Virgin Australia has signed letters of intent to acquire seven more Boeing 737-800s, amid optimism about meaningful travel recovery a year after emerging from voluntary administration. 

The announcement, disclosed on 18 November, is the third time the carrier is expanding its fleet in the one year post-administration. In April it announced it would acquire 10 more 737s, and in August, another nine jets. 


Source: Wikimedia Commons

A Virgin Australia Boeing 737-800 at Brisbane airport.

The latest additions take the airline’s fleet to 84 aircraft, up from 58 aircraft a year ago. 

Says Virgin Australia chief Jayne Hrdlicka: “This fleet growth underlines the confidence we have in the future of our business and the industry generally.  Vaccination rates are rising, borders are opening, and demand is returning.” 

Apart from the incoming 737-800s, Virgin Australia also has 25 737 Max 10s on order, which it expects to take delivery of around mid-2023.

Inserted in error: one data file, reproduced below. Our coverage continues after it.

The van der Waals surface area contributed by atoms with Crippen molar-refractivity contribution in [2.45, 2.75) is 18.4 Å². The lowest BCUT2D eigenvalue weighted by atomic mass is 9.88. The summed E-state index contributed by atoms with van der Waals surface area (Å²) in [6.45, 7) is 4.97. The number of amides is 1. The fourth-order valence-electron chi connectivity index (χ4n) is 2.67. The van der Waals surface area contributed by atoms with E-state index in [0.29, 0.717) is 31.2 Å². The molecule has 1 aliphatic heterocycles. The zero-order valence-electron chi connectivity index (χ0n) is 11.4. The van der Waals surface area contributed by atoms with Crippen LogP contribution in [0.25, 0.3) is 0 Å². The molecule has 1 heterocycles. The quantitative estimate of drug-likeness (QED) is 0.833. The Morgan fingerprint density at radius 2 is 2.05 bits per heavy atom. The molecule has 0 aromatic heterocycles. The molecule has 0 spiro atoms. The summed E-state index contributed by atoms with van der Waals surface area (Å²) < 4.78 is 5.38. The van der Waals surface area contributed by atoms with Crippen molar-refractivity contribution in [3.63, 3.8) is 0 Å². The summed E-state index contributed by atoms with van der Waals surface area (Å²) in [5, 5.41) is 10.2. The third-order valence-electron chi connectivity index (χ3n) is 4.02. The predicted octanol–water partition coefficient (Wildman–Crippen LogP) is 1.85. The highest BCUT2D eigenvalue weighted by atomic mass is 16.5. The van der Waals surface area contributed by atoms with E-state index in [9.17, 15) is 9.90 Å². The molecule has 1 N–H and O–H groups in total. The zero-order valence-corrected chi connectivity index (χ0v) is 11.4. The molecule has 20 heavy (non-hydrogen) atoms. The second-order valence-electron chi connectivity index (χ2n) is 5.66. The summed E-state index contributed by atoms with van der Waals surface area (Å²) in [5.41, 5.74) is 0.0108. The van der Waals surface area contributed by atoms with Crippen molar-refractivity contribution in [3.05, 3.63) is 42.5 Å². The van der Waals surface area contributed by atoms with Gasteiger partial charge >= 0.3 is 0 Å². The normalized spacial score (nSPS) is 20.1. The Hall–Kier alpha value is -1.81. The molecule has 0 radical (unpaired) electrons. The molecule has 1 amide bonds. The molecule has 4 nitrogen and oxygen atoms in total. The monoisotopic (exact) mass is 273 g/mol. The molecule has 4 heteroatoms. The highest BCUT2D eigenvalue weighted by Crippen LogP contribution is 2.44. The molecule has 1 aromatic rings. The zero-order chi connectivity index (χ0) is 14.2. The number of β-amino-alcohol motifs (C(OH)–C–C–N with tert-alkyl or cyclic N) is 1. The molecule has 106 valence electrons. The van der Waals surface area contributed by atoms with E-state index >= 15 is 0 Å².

Hrdlicka also confirms that the airline’s entire workforce will be stood up by December, with “hundreds of new roles” to be added, to support the introduction of new aircraft. 

She adds: “We are really positive about travel restarting as borders open more fully. We have used our time well while the industry was quiet and are well advanced on all aspects of our transformation strategy and we fully intend to continue growing with demand to ensure we operate at roughly 33% of the domestic market.” 

The carrier will also return to the international market by December — first to Fiji, before rolling out flights to New Zealand and Bali in Indonesia. 

A loss-making Virgin Australia entered into voluntary administration in April 2020, amid a collapse in travel demand from the coronavirus pandemic. By September, the carrier was successfully sold off to private investment firm Bain Capital, subsequently relaunched as a mid-market carrier on 17 November 2020.